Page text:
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To be thankful for anything much at all requires humility, I believe. I have little enough of it; in fact, I have a dichotomy common to alcoholics, and that is a combination of both arrogance and self-loathing. Hardly conducive to genuine humility. Another subject almost certainly.

There is never enough more. It is an almost constant desire in the human spirit.

It was not until late in life when I heard a definition of Nirvana, the Eastern concept of serenity, bliss, or simply peace. This definition — and I’ve forgotten where I read it — was prefaced with a quote from (I’m almost sure, but by no means certain) the Buddha/Siddhartha Gautama (in his later version of himself), the ultimate master of this business; that quote: “A man could be born a blind leper in a ring of fire and know only Nirvana.” The definition that followed was to the effect that “Nirvana is a state of wanting nothing, rejecting nothing.” This, to the western mind at any rate, is quite a trick.

Gratitude — or perhaps my most dramatic introduction to the concept, along with its genuine, unsuspected utility to a material-oriented mind — came in an embarrassing (I’m tempted to say humiliating, but what I really mean is “humbling”) way.

I was temporarily homeless; not for long, but long enough. I had wet clothing from having passed out on a lawn with a sprinkler timer. Drenched, I was freezing and miserable in, I think, November. Shivering, I lay under someone’s stairway in Hillcrest. Pneumonia was a looming possibility, if not hypothermia. At just past dawn, the sky a kind of dirt, salt, and ash, a man descended the above staircase with an armload of clothes. All dry. All my size. Exactly. If I did not weep, I seem to remember doing so. I thanked the man. Then I did something atypical for me at the time: I prayed.

It is far from my intention to preach, to convert anyone, or influence the agnostic; all I can honestly tell you is that from that moment on, having expressed real gratitude (and that’s what it was), my life began to improve, by increments but undeniably. It was as if I had uttered a heartfelt invocation to a power greater than my considerable ability to misuse my free will. A god or God — as I’ve come to spell it.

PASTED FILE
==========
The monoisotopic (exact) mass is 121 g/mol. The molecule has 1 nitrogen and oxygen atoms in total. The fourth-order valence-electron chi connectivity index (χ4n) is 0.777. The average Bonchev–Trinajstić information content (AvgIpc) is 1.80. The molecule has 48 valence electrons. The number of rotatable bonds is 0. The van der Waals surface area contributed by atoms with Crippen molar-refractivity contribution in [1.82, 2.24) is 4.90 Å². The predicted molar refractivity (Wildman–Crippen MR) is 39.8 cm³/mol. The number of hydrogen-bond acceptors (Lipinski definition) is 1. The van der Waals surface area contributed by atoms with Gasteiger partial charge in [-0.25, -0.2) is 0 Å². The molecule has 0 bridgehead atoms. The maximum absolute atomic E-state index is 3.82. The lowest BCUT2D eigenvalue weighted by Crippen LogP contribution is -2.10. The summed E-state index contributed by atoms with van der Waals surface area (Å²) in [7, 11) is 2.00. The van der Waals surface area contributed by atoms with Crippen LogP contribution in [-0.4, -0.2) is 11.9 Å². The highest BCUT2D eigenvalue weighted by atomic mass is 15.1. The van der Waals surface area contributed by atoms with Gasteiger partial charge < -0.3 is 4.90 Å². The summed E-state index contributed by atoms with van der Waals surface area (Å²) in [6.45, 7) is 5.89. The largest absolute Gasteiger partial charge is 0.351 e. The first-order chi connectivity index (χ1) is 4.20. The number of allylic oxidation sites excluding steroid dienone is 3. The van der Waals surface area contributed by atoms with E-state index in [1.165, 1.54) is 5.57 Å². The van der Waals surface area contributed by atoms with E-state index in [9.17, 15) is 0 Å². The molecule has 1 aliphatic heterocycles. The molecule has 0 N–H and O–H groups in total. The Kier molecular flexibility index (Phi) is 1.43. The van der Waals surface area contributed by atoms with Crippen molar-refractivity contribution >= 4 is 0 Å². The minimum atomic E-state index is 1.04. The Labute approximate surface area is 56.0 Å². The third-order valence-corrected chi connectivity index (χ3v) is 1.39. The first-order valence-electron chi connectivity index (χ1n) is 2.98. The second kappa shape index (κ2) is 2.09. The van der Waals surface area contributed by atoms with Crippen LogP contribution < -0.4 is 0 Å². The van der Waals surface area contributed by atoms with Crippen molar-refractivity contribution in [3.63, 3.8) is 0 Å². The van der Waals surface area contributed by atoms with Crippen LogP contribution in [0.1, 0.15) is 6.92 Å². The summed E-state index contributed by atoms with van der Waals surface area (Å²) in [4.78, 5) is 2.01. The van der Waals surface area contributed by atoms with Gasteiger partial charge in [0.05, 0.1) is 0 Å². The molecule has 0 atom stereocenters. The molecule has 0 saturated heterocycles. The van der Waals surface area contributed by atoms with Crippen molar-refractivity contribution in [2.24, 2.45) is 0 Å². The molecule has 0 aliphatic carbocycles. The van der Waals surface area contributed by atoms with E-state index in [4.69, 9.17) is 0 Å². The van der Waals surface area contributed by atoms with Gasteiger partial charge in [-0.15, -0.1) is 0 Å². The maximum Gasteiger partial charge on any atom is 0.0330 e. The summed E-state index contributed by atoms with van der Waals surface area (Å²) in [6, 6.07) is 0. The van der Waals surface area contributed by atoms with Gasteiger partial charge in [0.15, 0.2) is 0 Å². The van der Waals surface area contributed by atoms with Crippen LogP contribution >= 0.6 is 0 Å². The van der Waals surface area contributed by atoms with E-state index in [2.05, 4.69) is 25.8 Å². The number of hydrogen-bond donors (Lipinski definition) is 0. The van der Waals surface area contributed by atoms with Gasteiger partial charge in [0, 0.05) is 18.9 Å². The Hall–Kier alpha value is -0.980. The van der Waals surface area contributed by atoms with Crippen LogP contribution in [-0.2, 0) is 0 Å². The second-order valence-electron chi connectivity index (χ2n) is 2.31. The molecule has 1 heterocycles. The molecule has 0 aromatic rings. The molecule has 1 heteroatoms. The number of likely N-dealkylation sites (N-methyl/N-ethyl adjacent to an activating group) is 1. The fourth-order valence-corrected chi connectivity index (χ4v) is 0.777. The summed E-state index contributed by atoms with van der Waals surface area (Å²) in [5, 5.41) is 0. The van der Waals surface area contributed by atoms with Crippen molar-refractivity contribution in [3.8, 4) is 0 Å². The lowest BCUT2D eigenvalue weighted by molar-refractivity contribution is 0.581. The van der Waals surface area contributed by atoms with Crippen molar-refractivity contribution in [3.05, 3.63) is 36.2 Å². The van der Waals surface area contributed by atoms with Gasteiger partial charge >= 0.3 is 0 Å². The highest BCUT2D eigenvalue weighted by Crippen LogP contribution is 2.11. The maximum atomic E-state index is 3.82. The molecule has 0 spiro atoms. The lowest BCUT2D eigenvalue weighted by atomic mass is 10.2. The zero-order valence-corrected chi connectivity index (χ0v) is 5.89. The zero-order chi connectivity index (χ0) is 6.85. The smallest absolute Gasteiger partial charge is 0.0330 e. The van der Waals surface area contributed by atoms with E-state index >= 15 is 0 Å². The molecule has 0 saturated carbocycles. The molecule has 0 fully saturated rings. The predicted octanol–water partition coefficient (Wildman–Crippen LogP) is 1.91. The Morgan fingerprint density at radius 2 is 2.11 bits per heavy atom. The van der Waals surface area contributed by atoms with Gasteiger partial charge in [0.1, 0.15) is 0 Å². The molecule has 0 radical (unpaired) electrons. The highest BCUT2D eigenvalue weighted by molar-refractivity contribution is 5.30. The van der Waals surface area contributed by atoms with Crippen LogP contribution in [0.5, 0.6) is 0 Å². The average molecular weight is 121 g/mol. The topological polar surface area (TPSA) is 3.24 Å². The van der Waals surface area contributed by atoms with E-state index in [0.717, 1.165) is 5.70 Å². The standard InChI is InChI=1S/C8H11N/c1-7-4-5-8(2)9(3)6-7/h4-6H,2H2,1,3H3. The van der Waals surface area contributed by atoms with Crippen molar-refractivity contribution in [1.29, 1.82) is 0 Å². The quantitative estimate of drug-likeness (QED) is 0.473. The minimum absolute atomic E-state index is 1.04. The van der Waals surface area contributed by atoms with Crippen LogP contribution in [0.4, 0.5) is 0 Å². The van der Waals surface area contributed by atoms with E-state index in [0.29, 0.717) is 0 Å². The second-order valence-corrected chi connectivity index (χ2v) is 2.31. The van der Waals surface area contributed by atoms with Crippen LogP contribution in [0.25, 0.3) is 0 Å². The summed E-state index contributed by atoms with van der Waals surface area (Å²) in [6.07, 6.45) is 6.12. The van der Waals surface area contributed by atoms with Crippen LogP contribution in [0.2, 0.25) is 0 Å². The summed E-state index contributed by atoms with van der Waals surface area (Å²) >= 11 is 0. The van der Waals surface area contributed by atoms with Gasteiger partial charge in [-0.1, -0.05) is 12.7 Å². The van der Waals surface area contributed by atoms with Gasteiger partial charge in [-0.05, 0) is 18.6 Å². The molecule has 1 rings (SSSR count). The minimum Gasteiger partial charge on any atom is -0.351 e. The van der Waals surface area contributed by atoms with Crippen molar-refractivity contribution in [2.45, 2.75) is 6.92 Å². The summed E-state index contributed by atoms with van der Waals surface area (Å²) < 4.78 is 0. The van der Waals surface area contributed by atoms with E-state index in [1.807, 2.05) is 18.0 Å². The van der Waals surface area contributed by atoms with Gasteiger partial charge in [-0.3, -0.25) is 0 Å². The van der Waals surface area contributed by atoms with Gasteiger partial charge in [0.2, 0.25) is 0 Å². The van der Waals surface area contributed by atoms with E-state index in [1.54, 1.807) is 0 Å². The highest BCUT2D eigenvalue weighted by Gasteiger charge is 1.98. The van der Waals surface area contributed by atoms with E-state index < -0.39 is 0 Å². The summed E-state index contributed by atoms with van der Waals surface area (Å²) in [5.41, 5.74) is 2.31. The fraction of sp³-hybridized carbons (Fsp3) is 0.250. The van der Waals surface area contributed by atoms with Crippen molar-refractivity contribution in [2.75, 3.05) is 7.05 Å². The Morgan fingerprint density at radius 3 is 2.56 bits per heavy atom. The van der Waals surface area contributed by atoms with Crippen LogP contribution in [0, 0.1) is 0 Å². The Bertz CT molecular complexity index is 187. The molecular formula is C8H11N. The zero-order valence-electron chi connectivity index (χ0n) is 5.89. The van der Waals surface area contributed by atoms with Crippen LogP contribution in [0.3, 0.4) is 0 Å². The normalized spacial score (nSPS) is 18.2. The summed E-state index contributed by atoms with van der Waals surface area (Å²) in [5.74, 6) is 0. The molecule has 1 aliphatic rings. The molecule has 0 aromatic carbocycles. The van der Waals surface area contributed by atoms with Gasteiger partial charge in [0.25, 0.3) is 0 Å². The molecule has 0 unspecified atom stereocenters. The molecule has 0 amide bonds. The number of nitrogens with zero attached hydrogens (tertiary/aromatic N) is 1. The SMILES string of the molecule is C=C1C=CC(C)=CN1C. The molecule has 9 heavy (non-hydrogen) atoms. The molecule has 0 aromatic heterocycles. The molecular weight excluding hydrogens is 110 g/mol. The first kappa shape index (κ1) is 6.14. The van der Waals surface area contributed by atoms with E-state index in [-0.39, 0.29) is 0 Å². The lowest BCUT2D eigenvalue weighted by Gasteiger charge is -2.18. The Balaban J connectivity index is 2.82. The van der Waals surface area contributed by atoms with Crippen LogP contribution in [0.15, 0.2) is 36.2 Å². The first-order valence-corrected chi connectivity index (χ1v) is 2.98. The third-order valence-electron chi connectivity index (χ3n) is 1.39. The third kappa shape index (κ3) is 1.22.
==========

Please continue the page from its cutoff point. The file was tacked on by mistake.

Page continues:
This is to say nothing of my ability to completely space on gratitude, usually by indulging in self-pity and despair, each of which is the opposite of gratitude. All that comes to mind here is a quote from C.S. Lewis (yes, the Narnia author), who in quite another book pointed out that “There are only two types of people in the end: those who say to God, ‘Thy will be done,’ and those to whom God says, in the end, ‘Thy will be done.’ ” This latter allowance of the Deity (if you don’t mind the word) is Hell of a self-engineered type — and I don’t believe there are many other types. Well, maybe. Even quite possibly, but I am no theologian.

As for Thanksgiving and saying a more elaborate grace over the turkey, and the rest of it, it is not necessarily my idea of gratitude. It qualifies, but I once heard a man say to a whining youth, with regard to the youth’s bad luck and poverty and what might be done about it: “Start with gratitude for what you do have; the smallest things. Your life, your breath, your socks — even if you have holes in them — you have socks. It’s a place to start; a way to open the door a crack to principles larger than yourself, and that’s all you need: the door open a crack.” At the risk of sounding like a religious maniac (you have no way of knowing how funny that is), I have found this door-crack principle to be very real.

I have heard much of “gratitude lists” and the like, and they don’t sound like bad ideas, not at all; but it seems to me that one can open that crack in the door with an observation of one’s own breathing. Then maybe a raising of the face to the sunlight — or the eyes to the stars.

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